Bankruptcy is the legal system’s remedy for debts beyond the ability of the person who owes money to pay.
It is governed by the federal law found in Title 11 of the United States Code.
As federal law, it supersedes any conflicting state law. That’s the operation of the Supremacy Clause of the Constitution in action.
With the exception of exemptions , it is the same from state to state. However, like anything man-made, it varies in practice as different courts apply the same law to the facts before them.
Bankruptcy in the United States seeks to benefit both debtors and creditors by seeing that debtors get relief from debts they can’t pay, and that creditors get paid from whatever assets the debtor does not need for basic living.
You can go to the Glossary page for an explanation of the terms used in bankruptcy. When legal terms are used in this site, they are linked to the Glossary or a definition pops up when you move your cursor over the word.
There are four kinds of bankruptcy proceedings that impact individuals and businesses. They are referred to by the chapter of the federal Bankruptcy Code that describes them.
Chapter 7 is the most common form of bankruptcy. It is a liquidation proceeding in which the debtor’s non-exempt assets, if any, are sold by the Chapter 7 trustee and the proceeds distributed to creditors according to the priorities among creditors established in the Code.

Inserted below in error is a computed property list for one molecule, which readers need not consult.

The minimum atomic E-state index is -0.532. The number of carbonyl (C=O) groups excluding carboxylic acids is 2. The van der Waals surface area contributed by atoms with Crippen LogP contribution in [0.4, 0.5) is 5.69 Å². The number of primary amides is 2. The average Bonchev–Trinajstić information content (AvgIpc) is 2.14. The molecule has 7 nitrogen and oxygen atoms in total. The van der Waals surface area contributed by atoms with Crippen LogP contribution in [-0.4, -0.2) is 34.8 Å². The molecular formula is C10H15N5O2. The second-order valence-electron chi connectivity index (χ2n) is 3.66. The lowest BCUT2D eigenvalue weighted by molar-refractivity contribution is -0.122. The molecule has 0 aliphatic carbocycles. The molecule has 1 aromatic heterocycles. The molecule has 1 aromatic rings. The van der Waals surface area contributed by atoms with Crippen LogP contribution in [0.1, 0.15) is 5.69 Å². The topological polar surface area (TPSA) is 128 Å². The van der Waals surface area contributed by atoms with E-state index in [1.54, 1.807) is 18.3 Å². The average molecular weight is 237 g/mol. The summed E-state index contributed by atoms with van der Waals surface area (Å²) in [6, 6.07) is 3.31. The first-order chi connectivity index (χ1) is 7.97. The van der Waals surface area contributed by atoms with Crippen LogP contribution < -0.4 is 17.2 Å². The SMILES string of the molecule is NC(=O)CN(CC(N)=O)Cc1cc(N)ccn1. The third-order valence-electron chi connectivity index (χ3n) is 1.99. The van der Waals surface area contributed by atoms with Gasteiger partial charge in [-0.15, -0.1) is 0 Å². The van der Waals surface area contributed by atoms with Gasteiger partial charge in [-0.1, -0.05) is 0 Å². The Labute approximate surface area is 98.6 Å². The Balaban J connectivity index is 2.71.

Chapter 7 is available to individuals, married couples, corporations and partnerships. Individual debtors get a dischargewithin 4-6 months of filing the case.
If there are assets which are not removed from the bankruptcy estate by an exemptions, the trustee takes control of those assets, sells them and pays creditors as much as the proceeds permit.
Any wages the debtor earns after the case is begun belong to the debtor; the creditors have no claim on those earnings. More about Chapter 7.
Chapter 11 is a reorganization proceeding, typically for corporations or partnerships. Individuals, especially those whose debts exceed the limits of Chapter 13, may file Chapter 11.
In Chapter 11, the debtor usually remains in possession of his assets and continues to operate any business, subject to the oversight of the court and the creditors committee.
The debtor proposes a plan of reorganization which, upon acceptance by a majority of the creditors, isconfirmed by the court and binds both the debtor and the creditors to its terms of repayment.
Plans can call for
- repayment out of future profits,
- sales of some or all of the assets, or
- a merger or recapitalization.
More about Chapter 11.
Chapter 12 is a simplified reorganization for family farmers, modeled after Chapter 13, where the debtor retains his property and pays creditors out of future income.
The debtor keeps his property and makes regular payments to the Chapter 13 trustee out of future income to pay creditors over time (3-5 years).
Repayment to creditors in Chapter 13 can range from next to nothing to 100% depending on the debtor’s income, the value of his assets and the make up of the debt.
Certain debts that cannot be discharged in Chapter 7 can be discharged in Chapter 13. Chapter 13 also provides a mechanism for individuals to prevent foreclosures and repossessions, while catching up on their secured debts, unpaid taxes, or delinquent child support. How Chapter 13 works.
You can read the Code itself. Or, (I knew you’d be interested in an alternative to that) you can continue exploring this site for a non technical overview of bankruptcy basics.
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